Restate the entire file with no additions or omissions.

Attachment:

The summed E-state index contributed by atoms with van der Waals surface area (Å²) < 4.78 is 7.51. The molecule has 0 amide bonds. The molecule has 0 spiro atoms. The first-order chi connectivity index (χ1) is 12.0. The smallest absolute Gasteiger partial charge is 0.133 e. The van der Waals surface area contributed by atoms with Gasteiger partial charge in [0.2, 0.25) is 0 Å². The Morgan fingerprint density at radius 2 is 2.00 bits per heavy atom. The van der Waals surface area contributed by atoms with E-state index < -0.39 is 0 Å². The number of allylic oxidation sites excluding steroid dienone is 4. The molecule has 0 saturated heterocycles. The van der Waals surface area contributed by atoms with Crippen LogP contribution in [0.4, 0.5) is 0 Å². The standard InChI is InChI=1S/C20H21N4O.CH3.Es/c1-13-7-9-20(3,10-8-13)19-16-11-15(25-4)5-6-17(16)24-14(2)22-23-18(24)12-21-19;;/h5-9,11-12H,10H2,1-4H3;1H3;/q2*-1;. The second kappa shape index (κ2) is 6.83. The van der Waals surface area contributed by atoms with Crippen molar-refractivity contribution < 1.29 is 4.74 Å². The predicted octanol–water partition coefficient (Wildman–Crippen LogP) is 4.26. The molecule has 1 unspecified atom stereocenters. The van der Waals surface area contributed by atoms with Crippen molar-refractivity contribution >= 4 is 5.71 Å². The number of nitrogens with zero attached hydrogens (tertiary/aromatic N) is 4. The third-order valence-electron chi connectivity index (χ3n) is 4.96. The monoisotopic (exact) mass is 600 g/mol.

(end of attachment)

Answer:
The summed E-state index contributed by atoms with van der Waals surface area (Å²) < 4.78 is 7.51. The molecule has 0 amide bonds. The molecule has 0 spiro atoms. The first-order chi connectivity index (χ1) is 12.0. The smallest absolute Gasteiger partial charge is 0.133 e. The van der Waals surface area contributed by atoms with Gasteiger partial charge in [0.2, 0.25) is 0 Å². The Morgan fingerprint density at radius 2 is 2.00 bits per heavy atom. The van der Waals surface area contributed by atoms with E-state index < -0.39 is 0 Å². The number of allylic oxidation sites excluding steroid dienone is 4. The molecule has 0 saturated heterocycles. The van der Waals surface area contributed by atoms with Crippen LogP contribution in [0.4, 0.5) is 0 Å². The standard InChI is InChI=1S/C20H21N4O.CH3.Es/c1-13-7-9-20(3,10-8-13)19-16-11-15(25-4)5-6-17(16)24-14(2)22-23-18(24)12-21-19;;/h5-9,11-12H,10H2,1-4H3;1H3;/q2*-1;. The second kappa shape index (κ2) is 6.83. The van der Waals surface area contributed by atoms with Crippen molar-refractivity contribution < 1.29 is 4.74 Å². The predicted octanol–water partition coefficient (Wildman–Crippen LogP) is 4.26. The molecule has 1 unspecified atom stereocenters. The van der Waals surface area contributed by atoms with Crippen molar-refractivity contribution >= 4 is 5.71 Å². The number of nitrogens with zero attached hydrogens (tertiary/aromatic N) is 4. The third-order valence-electron chi connectivity index (χ3n) is 4.96. The monoisotopic (exact) mass is 600 g/mol.